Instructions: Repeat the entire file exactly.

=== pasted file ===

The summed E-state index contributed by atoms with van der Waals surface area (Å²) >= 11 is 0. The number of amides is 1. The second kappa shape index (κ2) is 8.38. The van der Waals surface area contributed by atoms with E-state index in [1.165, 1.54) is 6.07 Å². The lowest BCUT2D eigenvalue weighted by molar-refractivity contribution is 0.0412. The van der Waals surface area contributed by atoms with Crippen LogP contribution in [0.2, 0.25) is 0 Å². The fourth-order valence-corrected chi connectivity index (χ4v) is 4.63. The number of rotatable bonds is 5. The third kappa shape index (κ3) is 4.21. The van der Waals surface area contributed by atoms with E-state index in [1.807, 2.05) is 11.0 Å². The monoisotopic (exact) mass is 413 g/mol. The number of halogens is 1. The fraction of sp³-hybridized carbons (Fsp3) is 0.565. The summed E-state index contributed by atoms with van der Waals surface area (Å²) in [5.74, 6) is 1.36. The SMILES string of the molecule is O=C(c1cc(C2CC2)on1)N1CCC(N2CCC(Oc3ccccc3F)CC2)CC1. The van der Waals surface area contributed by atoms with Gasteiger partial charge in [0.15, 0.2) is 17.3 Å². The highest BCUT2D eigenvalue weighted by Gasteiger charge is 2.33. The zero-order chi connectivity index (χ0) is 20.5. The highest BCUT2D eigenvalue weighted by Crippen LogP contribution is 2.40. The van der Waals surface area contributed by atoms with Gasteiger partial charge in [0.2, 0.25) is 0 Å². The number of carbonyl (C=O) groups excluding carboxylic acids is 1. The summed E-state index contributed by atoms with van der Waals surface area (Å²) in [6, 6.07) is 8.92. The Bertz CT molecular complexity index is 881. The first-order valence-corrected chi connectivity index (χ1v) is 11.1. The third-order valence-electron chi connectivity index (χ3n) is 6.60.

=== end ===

The summed E-state index contributed by atoms with van der Waals surface area (Å²) >= 11 is 0. The number of amides is 1. The second kappa shape index (κ2) is 8.38. The van der Waals surface area contributed by atoms with E-state index in [1.165, 1.54) is 6.07 Å². The lowest BCUT2D eigenvalue weighted by molar-refractivity contribution is 0.0412. The van der Waals surface area contributed by atoms with Crippen LogP contribution in [0.2, 0.25) is 0 Å². The fourth-order valence-corrected chi connectivity index (χ4v) is 4.63. The number of rotatable bonds is 5. The third kappa shape index (κ3) is 4.21. The van der Waals surface area contributed by atoms with E-state index in [1.807, 2.05) is 11.0 Å². The monoisotopic (exact) mass is 413 g/mol. The number of halogens is 1. The fraction of sp³-hybridized carbons (Fsp3) is 0.565. The summed E-state index contributed by atoms with van der Waals surface area (Å²) in [5.74, 6) is 1.36. The SMILES string of the molecule is O=C(c1cc(C2CC2)on1)N1CCC(N2CCC(Oc3ccccc3F)CC2)CC1. The van der Waals surface area contributed by atoms with Gasteiger partial charge in [0.15, 0.2) is 17.3 Å². The highest BCUT2D eigenvalue weighted by Gasteiger charge is 2.33. The zero-order chi connectivity index (χ0) is 20.5. The highest BCUT2D eigenvalue weighted by Crippen LogP contribution is 2.40. The van der Waals surface area contributed by atoms with Gasteiger partial charge in [0.2, 0.25) is 0 Å². The number of carbonyl (C=O) groups excluding carboxylic acids is 1. The summed E-state index contributed by atoms with van der Waals surface area (Å²) in [6, 6.07) is 8.92. The Bertz CT molecular complexity index is 881. The first-order valence-corrected chi connectivity index (χ1v) is 11.1. The third-order valence-electron chi connectivity index (χ3n) is 6.60.